GSA Annual Meeting in Denver, Colorado, USA - 2016

Paper No. 12-6
Presentation Time: 9:05 AM


GARDNER IV, William Payton, Department of Geosciences, University of Montana, 32 Campus Dr #1296, Missoula, MT 59812,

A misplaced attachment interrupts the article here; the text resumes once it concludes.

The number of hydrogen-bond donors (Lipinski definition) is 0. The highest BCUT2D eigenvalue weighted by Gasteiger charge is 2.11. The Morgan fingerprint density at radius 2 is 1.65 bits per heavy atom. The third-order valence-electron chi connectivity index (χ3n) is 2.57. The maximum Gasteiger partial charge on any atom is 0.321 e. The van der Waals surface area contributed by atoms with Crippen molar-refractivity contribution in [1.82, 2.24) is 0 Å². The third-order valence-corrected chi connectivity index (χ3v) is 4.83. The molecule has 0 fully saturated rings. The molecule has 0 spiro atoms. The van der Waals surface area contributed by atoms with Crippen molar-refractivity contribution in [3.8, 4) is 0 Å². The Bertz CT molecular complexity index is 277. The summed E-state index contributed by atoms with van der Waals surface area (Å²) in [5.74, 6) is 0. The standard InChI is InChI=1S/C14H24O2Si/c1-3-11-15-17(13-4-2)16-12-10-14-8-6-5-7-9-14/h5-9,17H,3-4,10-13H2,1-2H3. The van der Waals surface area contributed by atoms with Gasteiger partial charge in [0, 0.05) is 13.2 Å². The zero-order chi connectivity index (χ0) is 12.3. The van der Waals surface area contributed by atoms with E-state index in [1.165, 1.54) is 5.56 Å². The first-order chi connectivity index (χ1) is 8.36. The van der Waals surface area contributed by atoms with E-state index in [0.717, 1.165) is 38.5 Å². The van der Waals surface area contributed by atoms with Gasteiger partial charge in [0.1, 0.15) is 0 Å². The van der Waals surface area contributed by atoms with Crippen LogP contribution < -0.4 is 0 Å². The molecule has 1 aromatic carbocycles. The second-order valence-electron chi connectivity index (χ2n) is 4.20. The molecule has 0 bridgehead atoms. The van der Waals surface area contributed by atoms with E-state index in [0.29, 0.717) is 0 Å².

The characterization of fractured groundwater systems remains one of the most complex problems facing groundwater scientists and managers. Techniques for investigating fracture system properties vary from detailed borehole investigations and discrete fracture network models to rough fracture network property estimation and effective porous media modeling. Highly detailed investigation and modeling may be cost prohibitive and are usually limited in spatial scale. Commonly, water resource management and protection studies require characterization at regional scales with tight budget constraints. Environmental tracers and their interpretation through Lumped Parameter Models (LPMs) can be used constrain groundwater flow and transport properties at scales applicable to resource management and protection. However, the use of LPMs in fracture flow systems is complicated by matrix diffusion and low storage volumes resulting in significant flow heterogeneity and transience. Here, new LPM models are developed which account for matrix diffusion in fractured systems and are used to investigate the transit time distribution in fracture networks discharging to the Bedrichov tunnel in the Czech Republic. These models are used to provide constraints on the transit time distribution, the mean age and seasonality of recharge by fitting stable isotopes, CFCs and tritium measured in fracture discharge. We find that the mean transit time is reasonably robust to structural model uncertainty in the transit time distribution, seasonality of recharge, and flow transience. Our results indicate LPM can provide useful constraints on fracture flow systems at a scale and cost reasonable for water resource management and groundwater safety assessment purposes.